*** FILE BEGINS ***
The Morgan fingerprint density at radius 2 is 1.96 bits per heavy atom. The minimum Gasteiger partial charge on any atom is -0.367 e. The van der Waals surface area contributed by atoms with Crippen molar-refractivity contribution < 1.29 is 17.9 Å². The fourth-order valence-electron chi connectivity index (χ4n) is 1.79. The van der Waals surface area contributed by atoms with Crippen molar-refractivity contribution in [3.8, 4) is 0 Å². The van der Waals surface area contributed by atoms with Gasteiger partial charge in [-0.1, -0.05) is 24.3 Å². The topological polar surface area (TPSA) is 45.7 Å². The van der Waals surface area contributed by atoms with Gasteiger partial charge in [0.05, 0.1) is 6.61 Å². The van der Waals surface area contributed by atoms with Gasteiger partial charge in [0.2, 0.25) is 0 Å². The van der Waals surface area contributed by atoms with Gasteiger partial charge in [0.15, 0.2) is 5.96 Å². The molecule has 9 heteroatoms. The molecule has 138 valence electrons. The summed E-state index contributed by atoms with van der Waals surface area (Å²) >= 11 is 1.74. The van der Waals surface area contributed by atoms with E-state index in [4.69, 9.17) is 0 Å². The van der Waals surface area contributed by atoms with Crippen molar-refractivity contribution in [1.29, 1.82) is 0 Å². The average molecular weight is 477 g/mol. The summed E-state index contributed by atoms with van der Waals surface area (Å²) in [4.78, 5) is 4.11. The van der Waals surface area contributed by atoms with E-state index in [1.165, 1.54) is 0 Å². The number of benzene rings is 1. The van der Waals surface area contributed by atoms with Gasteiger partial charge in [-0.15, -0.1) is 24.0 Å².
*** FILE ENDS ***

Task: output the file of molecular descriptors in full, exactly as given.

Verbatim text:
The Morgan fingerprint density at radius 2 is 1.96 bits per heavy atom. The minimum Gasteiger partial charge on any atom is -0.367 e. The van der Waals surface area contributed by atoms with Crippen molar-refractivity contribution < 1.29 is 17.9 Å². The fourth-order valence-electron chi connectivity index (χ4n) is 1.79. The van der Waals surface area contributed by atoms with Crippen molar-refractivity contribution in [3.8, 4) is 0 Å². The van der Waals surface area contributed by atoms with Gasteiger partial charge in [-0.1, -0.05) is 24.3 Å². The topological polar surface area (TPSA) is 45.7 Å². The van der Waals surface area contributed by atoms with Gasteiger partial charge in [0.05, 0.1) is 6.61 Å². The van der Waals surface area contributed by atoms with Gasteiger partial charge in [0.2, 0.25) is 0 Å². The van der Waals surface area contributed by atoms with Gasteiger partial charge in [0.15, 0.2) is 5.96 Å². The molecule has 9 heteroatoms. The molecule has 138 valence electrons. The summed E-state index contributed by atoms with van der Waals surface area (Å²) >= 11 is 1.74. The van der Waals surface area contributed by atoms with E-state index in [4.69, 9.17) is 0 Å². The van der Waals surface area contributed by atoms with Crippen molar-refractivity contribution in [1.29, 1.82) is 0 Å². The average molecular weight is 477 g/mol. The summed E-state index contributed by atoms with van der Waals surface area (Å²) in [4.78, 5) is 4.11. The van der Waals surface area contributed by atoms with E-state index in [1.165, 1.54) is 0 Å². The number of benzene rings is 1. The van der Waals surface area contributed by atoms with Gasteiger partial charge in [-0.15, -0.1) is 24.0 Å².